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How to Start Your Occupational Health Clinic 

how to start occupational health clinic

Getting an occupational health clinic off the ground can feel like a monumental task. You’ve got to figure out all the logistics, determine your clinic’s setup and manage budgets for clinic startup and long-term operation. However, you know that giving your employees convenient access to quality medical care in the event of an on-the-job illness or injury is worth all the initial time and effort. 

Here’s what you need to know about starting your occupational health clinic. 

Understand the Need for an Occupational Health Clinic 

Before you can do any of the setup work for your occupational health clinic, it’s essential to get a clear understanding of why it’s a necessary addition to your organization. These reasons can be broken down into three main categories. 

Cost Savings 

It’s expensive to provide work-related healthcare to your workers, especially when you have no control over the quality and type of care they receive. Overtreatment and overprescription are major cost-drivers for the traditional healthcare system, and those costs get passed on to you. 

With an occupational health clinic, you pay a flat fee for all the treatment your workers receive, rather than paying per procedure or visit. Studies show that employers who offer occupational health clinics to their workers save $4 in healthcare costs for every $1 they spend running the clinic. Additionally, you have a partner in your clinic staff to keep tabs on the care workers receive offsite, ensuring provider recommendations are necessary and appropriate for your workers’ conditions. 

Improved Worker Health and Productivity 

Receiving offsite care, even for minor injuries, takes a lot of time. An injured worker must travel to the offsite facility, wait to be seen and then, potentially, travel back to work. That could add up to hours off the job when basic first aid would do. 

An occupational health clinic allows you to provide onsite injury evaluation and care recommendations, routing only those workers whose condition merits an offsite visit to the emergency department. Workers whose injuries can be managed with basic first aid can receive care at your jobsite and return to their duties, reducing their time away from work. And workers who have access to occupational health clinics tend to be healthier overall, with some reporting a more than 60% reduction in workplace injuries.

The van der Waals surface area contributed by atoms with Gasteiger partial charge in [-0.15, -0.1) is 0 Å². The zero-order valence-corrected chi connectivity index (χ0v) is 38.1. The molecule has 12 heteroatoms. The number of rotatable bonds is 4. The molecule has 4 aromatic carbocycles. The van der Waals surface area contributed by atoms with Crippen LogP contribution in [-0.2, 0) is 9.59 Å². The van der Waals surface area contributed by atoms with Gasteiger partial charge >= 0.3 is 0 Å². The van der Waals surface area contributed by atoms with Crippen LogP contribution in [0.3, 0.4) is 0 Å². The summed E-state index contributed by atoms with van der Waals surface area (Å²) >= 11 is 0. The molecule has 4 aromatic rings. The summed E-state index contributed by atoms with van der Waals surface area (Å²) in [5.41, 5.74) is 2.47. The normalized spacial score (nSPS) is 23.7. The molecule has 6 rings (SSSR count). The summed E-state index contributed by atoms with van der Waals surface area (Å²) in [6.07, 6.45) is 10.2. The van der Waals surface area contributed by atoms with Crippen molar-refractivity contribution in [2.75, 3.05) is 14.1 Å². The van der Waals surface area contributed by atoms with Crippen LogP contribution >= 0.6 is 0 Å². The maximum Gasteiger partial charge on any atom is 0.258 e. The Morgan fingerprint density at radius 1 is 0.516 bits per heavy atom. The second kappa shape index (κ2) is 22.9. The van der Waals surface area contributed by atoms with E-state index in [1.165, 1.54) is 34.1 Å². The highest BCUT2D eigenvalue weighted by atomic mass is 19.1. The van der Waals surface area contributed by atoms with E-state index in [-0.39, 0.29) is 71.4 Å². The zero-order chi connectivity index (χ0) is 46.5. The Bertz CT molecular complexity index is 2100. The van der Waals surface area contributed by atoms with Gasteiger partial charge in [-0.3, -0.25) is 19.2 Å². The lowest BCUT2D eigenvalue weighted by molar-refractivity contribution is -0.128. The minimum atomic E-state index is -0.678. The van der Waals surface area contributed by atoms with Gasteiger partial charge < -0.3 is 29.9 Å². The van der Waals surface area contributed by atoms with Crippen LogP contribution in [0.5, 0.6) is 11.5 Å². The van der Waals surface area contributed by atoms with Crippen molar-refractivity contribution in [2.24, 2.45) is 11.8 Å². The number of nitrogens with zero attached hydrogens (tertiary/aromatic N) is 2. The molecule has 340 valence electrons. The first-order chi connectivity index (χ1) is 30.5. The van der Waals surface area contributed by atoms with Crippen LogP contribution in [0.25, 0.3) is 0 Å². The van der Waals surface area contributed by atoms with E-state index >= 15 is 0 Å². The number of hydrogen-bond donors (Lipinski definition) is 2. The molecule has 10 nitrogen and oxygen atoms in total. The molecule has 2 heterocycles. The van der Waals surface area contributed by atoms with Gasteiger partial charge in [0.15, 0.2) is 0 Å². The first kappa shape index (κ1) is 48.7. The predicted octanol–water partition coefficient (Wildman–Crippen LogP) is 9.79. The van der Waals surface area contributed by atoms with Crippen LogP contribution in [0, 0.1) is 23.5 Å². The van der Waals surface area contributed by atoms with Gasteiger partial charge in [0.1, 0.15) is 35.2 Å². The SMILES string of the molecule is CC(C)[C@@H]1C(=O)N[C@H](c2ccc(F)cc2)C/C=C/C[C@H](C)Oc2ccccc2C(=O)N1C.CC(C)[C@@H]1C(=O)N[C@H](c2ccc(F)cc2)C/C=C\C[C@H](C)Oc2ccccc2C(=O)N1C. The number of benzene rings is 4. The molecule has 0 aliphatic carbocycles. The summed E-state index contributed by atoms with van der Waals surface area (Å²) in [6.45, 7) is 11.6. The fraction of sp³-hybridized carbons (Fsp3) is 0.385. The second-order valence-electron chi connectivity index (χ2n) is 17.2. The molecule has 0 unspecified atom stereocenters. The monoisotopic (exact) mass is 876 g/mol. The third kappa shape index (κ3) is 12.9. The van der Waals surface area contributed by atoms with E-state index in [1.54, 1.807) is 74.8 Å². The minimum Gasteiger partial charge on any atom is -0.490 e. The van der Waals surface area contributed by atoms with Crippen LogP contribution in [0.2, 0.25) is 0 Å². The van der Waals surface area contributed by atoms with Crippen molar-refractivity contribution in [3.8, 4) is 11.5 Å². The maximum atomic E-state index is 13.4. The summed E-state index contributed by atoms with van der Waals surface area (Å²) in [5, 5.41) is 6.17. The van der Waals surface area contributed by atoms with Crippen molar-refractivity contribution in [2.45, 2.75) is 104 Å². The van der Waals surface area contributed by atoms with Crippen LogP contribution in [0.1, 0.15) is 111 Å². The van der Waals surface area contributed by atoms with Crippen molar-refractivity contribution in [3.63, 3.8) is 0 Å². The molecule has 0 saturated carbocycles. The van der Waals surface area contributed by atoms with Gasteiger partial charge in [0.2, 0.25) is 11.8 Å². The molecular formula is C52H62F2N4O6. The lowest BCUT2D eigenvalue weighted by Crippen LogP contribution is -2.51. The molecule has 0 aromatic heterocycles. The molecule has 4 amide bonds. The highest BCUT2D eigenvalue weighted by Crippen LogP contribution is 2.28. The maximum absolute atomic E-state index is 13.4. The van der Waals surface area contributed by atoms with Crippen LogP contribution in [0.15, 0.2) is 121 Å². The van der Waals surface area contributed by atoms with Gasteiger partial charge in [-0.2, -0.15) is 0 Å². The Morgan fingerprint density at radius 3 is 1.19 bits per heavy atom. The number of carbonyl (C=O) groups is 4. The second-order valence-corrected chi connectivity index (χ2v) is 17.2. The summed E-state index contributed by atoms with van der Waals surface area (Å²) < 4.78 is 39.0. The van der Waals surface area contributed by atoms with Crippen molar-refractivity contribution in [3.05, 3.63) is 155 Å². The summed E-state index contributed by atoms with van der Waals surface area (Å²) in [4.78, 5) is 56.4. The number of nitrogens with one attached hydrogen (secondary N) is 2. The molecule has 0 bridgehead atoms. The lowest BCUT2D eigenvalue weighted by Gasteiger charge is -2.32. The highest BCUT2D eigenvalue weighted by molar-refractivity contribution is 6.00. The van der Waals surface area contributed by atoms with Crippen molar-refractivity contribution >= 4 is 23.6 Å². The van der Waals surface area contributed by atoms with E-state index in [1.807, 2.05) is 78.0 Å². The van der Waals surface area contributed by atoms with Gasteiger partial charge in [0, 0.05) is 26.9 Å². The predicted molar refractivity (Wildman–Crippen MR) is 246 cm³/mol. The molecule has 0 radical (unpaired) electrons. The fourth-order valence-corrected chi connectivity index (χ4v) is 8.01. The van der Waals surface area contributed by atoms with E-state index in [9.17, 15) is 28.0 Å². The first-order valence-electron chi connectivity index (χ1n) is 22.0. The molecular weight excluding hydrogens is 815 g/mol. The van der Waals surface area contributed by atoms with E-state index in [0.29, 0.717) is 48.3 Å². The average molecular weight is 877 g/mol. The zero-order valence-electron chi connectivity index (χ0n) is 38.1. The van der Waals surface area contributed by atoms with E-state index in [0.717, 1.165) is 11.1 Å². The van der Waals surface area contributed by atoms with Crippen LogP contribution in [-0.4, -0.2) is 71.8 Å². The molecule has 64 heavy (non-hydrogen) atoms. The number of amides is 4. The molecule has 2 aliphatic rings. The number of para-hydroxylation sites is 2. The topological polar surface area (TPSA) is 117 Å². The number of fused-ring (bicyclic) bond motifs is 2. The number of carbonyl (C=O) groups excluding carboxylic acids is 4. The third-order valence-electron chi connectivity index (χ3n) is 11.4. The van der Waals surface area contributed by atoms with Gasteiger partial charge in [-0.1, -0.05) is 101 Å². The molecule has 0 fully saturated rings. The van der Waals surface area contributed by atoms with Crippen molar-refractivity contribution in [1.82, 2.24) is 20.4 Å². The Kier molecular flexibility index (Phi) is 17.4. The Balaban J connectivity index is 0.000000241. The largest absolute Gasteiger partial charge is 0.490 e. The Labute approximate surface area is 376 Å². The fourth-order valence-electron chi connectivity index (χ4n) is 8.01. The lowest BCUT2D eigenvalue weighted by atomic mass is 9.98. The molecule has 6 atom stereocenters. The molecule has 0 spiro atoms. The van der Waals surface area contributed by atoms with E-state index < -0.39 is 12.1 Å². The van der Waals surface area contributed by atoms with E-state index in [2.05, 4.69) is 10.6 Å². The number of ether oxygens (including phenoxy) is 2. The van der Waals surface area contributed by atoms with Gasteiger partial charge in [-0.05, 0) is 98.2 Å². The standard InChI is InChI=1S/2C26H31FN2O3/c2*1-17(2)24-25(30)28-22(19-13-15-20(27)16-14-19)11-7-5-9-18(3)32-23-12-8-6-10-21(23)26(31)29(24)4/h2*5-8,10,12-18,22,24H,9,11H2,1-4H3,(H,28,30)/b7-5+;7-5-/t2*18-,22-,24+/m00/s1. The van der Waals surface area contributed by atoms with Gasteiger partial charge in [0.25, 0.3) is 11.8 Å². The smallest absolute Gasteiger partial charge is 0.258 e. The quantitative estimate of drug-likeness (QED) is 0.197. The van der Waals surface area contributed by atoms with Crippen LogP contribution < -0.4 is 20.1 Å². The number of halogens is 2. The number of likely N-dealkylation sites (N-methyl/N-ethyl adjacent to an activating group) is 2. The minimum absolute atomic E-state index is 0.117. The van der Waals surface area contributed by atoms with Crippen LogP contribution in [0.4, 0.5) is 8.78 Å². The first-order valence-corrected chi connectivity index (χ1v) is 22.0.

Decreased Recordables Rates 

When an injured worker is sent offsite for care, you likely will be required to log an OSHA recordable and potentially generate a workers’ compensation claim. This creates a great deal of paperwork for you and adds to the cost of the worker’s healthcare. 

Being able to manage a wide variety of work-related injuries onsite helps you avoid these claims and recordables, saving you time, money and hassle. Additionally, the data your occupational health clinic collects can help you spot patterns in injury types and causes, allowing you to mitigate potential dangers that may trigger an OSHA fine. With OSHA fines running $16,131 per serious violation and $161,323 maximum per willful or repeated violation, even a minor reduction in cases that lead to fines can make a huge financial impact for your organization. 

Plan Your Occupational Health Clinic 

Working in tandem with your occupational health clinic provider, carefully planning your clinic is key to its long-term success.  

Assess Your Specific Needs 

Every organization is different, and the clinic setup that will work for one business isn’t going to be optimal for the next. Your occupational health clinic must be designed to meet the needs of your workers and your organization first, or you won’t see the success you’re hoping for. 

Some things to consider include: 

  • Your location: If you are in the middle of a city or suburban area, your clinic may not need as many amenities or as high a staffing level as one in a more remote location where transport to a hospital is more difficult. Keep in mind any state or local laws or regulations your clinic must comply with, too. 
  • Your industry: More dangerous worksite conditions may mean a higher risk for on-the-job injuries, which may cause a higher level of clinic utilization. Hazards unique to your specific industry must also be considered, as you’ll want your clinic staffed with professionals experienced in responding to these types of situations.